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How Much Will We Eat in the Future?

Researchers at Göttingen University investigate relationship between our body size and human global calorie demand

University of Gottingen

Hundreds of Boxes of Tomatoes in a Market Workers packing tomatoes at the market of Madanapalle in India, from where they will be delivered across the country.Credit: Lutz Depenbusch

The amount of food needed to feed the world's population in the future is of vital importance. To date, scientists have only considered this question from the perspective of how much food people can afford to buy, how much food is healthy, or what can be sustainably produced. However, researchers at the University of Göttingen have now analyzed how the actual quantity of food that people would like to eat is likely to change. A rising body mass index (BMI), which evaluates weight in relation to height, and an increasing body height lead to a marked increase in global calorie requirements. The results have been published in the journal PLOS ONE.

In most countries, average body height and body size is increasing. More needs to be eaten to maintain the higher weight. The development economist and professor Stephan Klasen, from the Faculty of Business and Economics at the University of Göttingen and his then doctoral student, Lutz Depenbusch, have designed a scenario to investigate how calorie intake could develop between 2010 and 2100. Earlier changes in the Netherlands and Mexico were used as a benchmark.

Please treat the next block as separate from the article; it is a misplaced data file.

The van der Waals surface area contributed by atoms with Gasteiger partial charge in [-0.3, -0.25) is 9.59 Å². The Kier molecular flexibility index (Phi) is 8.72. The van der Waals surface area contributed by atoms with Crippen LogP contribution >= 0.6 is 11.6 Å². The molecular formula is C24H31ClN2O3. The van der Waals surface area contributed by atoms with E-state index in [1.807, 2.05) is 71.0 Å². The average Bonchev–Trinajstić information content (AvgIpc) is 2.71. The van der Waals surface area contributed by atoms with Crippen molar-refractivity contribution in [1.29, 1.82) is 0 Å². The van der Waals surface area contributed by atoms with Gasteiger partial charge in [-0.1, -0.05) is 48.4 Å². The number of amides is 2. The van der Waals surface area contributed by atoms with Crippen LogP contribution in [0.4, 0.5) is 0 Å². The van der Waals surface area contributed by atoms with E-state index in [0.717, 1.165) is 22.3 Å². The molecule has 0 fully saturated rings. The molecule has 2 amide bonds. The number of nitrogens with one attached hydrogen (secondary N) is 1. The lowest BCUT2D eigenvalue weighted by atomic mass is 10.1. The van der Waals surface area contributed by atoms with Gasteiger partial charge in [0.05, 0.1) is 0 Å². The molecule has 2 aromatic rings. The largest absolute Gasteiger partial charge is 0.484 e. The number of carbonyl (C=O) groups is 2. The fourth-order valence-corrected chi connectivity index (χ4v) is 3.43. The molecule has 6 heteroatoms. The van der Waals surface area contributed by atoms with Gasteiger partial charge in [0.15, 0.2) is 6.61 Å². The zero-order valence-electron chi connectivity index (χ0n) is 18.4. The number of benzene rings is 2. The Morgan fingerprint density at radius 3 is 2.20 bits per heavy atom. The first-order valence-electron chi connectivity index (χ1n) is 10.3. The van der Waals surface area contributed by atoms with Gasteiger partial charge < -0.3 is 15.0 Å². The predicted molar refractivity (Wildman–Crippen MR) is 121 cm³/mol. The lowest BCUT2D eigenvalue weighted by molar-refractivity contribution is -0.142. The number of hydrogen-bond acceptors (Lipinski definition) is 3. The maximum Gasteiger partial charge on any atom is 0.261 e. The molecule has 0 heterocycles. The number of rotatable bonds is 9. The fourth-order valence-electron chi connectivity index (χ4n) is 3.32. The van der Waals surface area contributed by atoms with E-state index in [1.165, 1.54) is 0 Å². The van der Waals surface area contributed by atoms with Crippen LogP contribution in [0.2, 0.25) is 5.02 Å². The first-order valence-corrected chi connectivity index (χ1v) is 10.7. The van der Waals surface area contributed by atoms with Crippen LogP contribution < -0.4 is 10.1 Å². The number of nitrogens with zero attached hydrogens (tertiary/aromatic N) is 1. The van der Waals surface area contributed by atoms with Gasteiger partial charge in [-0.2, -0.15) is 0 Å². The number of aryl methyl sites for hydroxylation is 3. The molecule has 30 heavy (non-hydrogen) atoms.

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"The developments in these countries are very pronounced," says Depenbusch, "but they do represent a realistic scenario."

Even if both BMI and height were to remain constant, global calorie requirements would still increase by more than 60 percent by 2100 because of population growth. With rising BMI, as observed in Mexico, and increasing height, as seen in the Netherlands, there would be a further increase of more than 18 percent. This means, the increase in global calorie requirements between 2010 and 2100 would be one third larger, reaching a total increase of nearly 80 percent.

If global food production does not meet this increased need, the researchers fear that this problem will not be controlled by a corresponding decrease in BMI. While richer people will be able to maintain their eating habits, the poor would suffer greatly from higher prices due to increased demand.

"This would lead to increased consumption of cheap food, often rich in calories but poor in nutrients," says Depenbusch. "As a result, body weight among the poor would continue to rise alongside malnutrition and poorer health outcomes."